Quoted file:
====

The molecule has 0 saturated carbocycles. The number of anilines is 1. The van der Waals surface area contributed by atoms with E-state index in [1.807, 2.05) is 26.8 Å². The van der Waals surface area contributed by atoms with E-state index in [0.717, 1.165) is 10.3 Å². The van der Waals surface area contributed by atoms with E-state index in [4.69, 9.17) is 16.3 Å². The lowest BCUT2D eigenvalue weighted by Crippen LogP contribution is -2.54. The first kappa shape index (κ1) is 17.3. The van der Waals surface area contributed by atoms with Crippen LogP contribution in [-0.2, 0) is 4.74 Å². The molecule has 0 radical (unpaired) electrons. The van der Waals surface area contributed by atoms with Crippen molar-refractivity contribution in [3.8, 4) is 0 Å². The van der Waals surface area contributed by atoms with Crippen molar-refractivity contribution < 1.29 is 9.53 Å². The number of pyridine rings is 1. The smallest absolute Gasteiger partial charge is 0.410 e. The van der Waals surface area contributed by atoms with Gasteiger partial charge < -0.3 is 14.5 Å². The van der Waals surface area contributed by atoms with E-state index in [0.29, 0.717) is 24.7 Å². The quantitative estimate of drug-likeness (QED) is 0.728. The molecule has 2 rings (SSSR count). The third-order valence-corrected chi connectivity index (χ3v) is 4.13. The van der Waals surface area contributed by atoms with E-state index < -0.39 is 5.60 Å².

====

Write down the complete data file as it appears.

The molecule has 0 saturated carbocycles. The number of anilines is 1. The van der Waals surface area contributed by atoms with E-state index in [1.807, 2.05) is 26.8 Å². The van der Waals surface area contributed by atoms with E-state index in [0.717, 1.165) is 10.3 Å². The van der Waals surface area contributed by atoms with E-state index in [4.69, 9.17) is 16.3 Å². The lowest BCUT2D eigenvalue weighted by Crippen LogP contribution is -2.54. The first kappa shape index (κ1) is 17.3. The van der Waals surface area contributed by atoms with Crippen LogP contribution in [-0.2, 0) is 4.74 Å². The molecule has 0 radical (unpaired) electrons. The van der Waals surface area contributed by atoms with Crippen molar-refractivity contribution in [3.8, 4) is 0 Å². The van der Waals surface area contributed by atoms with Crippen molar-refractivity contribution < 1.29 is 9.53 Å². The number of pyridine rings is 1. The smallest absolute Gasteiger partial charge is 0.410 e. The van der Waals surface area contributed by atoms with Gasteiger partial charge < -0.3 is 14.5 Å². The van der Waals surface area contributed by atoms with E-state index in [0.29, 0.717) is 24.7 Å². The quantitative estimate of drug-likeness (QED) is 0.728. The molecule has 2 rings (SSSR count). The third-order valence-corrected chi connectivity index (χ3v) is 4.13. The van der Waals surface area contributed by atoms with E-state index < -0.39 is 5.60 Å².